The experiences of Syrian mothers who are refugees in Canada: An exploration of emotion work and coping
Daou, K.R.A.Z., Daou, L.R.A.Z., & Cousineau-Perusse, M.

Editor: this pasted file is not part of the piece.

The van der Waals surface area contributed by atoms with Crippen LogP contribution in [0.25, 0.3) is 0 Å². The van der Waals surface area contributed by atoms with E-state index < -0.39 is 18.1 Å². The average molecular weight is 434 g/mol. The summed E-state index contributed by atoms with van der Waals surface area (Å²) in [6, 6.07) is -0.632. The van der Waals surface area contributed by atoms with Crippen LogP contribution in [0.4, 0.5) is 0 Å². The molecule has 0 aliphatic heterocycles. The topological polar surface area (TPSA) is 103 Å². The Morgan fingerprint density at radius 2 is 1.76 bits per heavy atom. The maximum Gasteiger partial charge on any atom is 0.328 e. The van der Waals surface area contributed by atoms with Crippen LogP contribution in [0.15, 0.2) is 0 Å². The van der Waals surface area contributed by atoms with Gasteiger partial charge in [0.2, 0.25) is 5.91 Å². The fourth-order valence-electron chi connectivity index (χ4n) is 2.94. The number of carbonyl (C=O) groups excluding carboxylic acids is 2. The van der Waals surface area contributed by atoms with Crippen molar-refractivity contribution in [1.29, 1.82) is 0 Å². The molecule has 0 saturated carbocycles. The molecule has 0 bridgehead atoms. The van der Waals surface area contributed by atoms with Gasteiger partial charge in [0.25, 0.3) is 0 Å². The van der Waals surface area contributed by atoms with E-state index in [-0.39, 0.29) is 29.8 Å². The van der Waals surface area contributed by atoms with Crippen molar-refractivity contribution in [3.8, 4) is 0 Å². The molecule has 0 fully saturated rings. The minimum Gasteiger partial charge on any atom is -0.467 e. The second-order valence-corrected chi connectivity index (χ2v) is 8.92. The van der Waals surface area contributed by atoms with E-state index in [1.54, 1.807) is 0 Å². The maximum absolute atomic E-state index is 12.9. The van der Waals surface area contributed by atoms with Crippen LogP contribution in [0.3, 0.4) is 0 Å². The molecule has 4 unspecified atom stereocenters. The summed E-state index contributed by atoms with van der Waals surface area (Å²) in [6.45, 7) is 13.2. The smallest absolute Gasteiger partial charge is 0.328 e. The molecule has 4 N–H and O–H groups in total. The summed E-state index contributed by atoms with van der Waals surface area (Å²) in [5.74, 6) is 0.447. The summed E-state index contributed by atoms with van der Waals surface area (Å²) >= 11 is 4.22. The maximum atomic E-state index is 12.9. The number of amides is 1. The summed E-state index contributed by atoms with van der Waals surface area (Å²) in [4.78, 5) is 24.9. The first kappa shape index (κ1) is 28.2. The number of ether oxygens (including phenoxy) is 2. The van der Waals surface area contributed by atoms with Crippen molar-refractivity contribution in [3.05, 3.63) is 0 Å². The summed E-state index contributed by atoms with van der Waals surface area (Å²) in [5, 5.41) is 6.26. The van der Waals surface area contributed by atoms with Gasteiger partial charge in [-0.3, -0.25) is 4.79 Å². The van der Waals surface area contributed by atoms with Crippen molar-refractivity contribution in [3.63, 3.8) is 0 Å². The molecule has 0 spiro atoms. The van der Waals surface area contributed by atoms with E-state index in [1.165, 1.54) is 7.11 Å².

The refugee crisis is one of the worst humanitarian crises of the 21st century. Refugee mothers endure elevated rates of mental health problems, such as depression, anxiety, trauma, and suicidality. However, existing interventions for mothers who are refugees are scarce and rarely provide adequate support for their specific mental health needs and challenges. Thus, this study explores how Syrian refugee mothers’ transitions into Canada were affected by the experiences of emotion work and coping. The themes of emotion work as hiding negative affect, maneuvering new homes, overcompensating, language stressors, and religion as coping emerged from the semi-structured interviews. Religion and praying were found to be a coping mechanism for these mothers who are refugees from Syria. Implications and recommendations for therapy and future research and interventions are provided.